From Self-Defense Classes to Positive Tickets, Foundation Boosts Police-Citizen Relations
By David A. F. Sweet Every year at Dickinson Hall in Lake Forest, police officers and senior citizens gather to enjoy a picnic and play bingo. For many in attendance, it’s the only time all year they’ll speak to those tasked with protecting Lake Forest. “They get to know us, we get to know them, and we build that trust bank,” explained Lake Forest Police Department Deputy Chief Rob Copeland.
Police Officer Michael Hughes enjoys a moment with Chase, who was brought on board by the Lake Forest Police Foundation to search for drugs and people. What is the impetus for this friendly get together? It satisfies one of the goals of the Lake Forest Police Foundation, which looks to run programs that enhance community relations, among other objectives. Formed in 2014 primarily by Copeland and Kasey Morgan, a Records Clerk at the time, the foundation helps support the department with financial contributions for discretionary projects that fall outside the police budget. In the foundation’s first year, thanks to the generosity of 18 founding donors and several local businesses, police trauma kits were purchased and training initiated so officers could render aid during a terrorist attack or natural disaster. The police department – which was formed in 1894 with one officer who rode around town on a bicycle – has grown tremendously and the foundation has enabled the department to expand its community policing and enforcement capacity.
In June 2019, the foundation helped the department to restart its K-9 program by raising funds to pay for a specialized canine squad vehicle and equipment. Aside from being one of the "friendliest” officers on the force, Chase – the department’s canine – has been a valuable asset to the department in helping to locate missing persons and suspects who have fled crime scenes. “Chase searches for drugs and people,” Copeland said. “He can track burglars through the woods and find evidence along the way. He’s also a great asset for surrounding communities who may not be able to afford a dog.” A Citizen’s Police Academy has been popular for years and nearly always sells out. The 10-week program includes classes about firearms, investigations and evidence – all taught by Lake Forest officers. “Then when citizens hear things on the news, they’re better educated than the average person,” Copeland explained. Alderman Jed Morris enjoyed what he learned at the academy. “The most impressive aspect of the course was understanding the extensive range of knowledge that our officers need to do their jobs, from legal codes to crime patterns,” he said. “Participants also develop an enjoyable rapport with our officers.” One of the first programs the foundation supported was a women’s self-defense class. Police officers outfitted a storage room with defensive devices at their headquarters off of Deerpath Road. A few years ago, Sam Borland signed up with her daughter, Sarah, who was then attending Lake Forest High School. “We still talk about the class, and she tells me she has told her friends what to do,” Sam Borland said. “When Sarah left for college, I knew she would be OK because we took that class.”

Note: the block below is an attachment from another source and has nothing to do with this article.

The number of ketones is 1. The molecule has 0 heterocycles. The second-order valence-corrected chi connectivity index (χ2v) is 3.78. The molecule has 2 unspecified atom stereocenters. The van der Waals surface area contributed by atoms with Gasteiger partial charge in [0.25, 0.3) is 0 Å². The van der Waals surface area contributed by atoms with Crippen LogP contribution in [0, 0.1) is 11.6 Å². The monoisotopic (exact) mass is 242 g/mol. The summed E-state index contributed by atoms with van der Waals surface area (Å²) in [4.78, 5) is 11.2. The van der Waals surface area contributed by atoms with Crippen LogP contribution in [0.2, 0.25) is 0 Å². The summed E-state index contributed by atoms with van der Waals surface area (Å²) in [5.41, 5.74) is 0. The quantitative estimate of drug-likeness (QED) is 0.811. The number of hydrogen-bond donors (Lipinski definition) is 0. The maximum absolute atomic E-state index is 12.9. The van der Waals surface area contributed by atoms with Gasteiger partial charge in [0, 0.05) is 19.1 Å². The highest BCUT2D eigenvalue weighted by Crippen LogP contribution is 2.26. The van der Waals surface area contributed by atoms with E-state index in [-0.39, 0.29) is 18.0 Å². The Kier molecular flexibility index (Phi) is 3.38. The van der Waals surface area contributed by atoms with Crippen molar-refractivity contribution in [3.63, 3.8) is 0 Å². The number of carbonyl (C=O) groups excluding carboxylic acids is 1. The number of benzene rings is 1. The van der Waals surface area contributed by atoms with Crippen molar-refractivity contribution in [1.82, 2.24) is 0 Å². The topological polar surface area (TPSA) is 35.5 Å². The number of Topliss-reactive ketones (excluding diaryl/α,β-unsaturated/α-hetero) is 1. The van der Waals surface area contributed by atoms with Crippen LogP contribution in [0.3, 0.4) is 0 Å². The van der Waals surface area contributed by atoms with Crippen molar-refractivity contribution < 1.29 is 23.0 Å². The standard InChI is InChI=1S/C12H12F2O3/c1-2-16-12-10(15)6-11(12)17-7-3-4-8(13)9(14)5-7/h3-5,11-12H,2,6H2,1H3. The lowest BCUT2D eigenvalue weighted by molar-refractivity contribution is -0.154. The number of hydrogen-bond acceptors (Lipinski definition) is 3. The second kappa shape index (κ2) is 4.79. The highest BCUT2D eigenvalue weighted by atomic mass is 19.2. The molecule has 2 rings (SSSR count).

The foundation is also determined to improve policemen’s relations with the city’s youth. One example is the Bike Rodeo, where kids navigate their way through bicycle skill stations, and Kiddles Sports’ employees ensure their seats are at the correct height and their tires are properly inflated. Another is Positive Tickets, where kids are rewarded with a coupon for an ice cream cone or other treat for riding their bike with their helmet on, following proper safety rules, helping a neighbor, or for even running a lemonade stand. “It gets the officers out of their cars to talk with kids in a positive manner,” Copeland explained. The deputy chief learned how to run a police foundation by attending an out-of-state event on the topic. He discovered most large municipalities outside of Illinois, such as New York City and Philadelphia, have police foundations while few cities in Illinois do. The Lake Forest Police Foundation raises money principally by mailing out a letter around Thanksgiving , which raises between $40,000-$45,000. The goodwill generated is worth the cost of the foundation’s efforts. Noted Sam Borland, “Our police do lots more than our citizens realize, and now when I see any of them, I say, ‘Thank you for your service.’”
Originally published in the City of Lake Forest’s Dialogue Newsletter. Read The Dialogue online.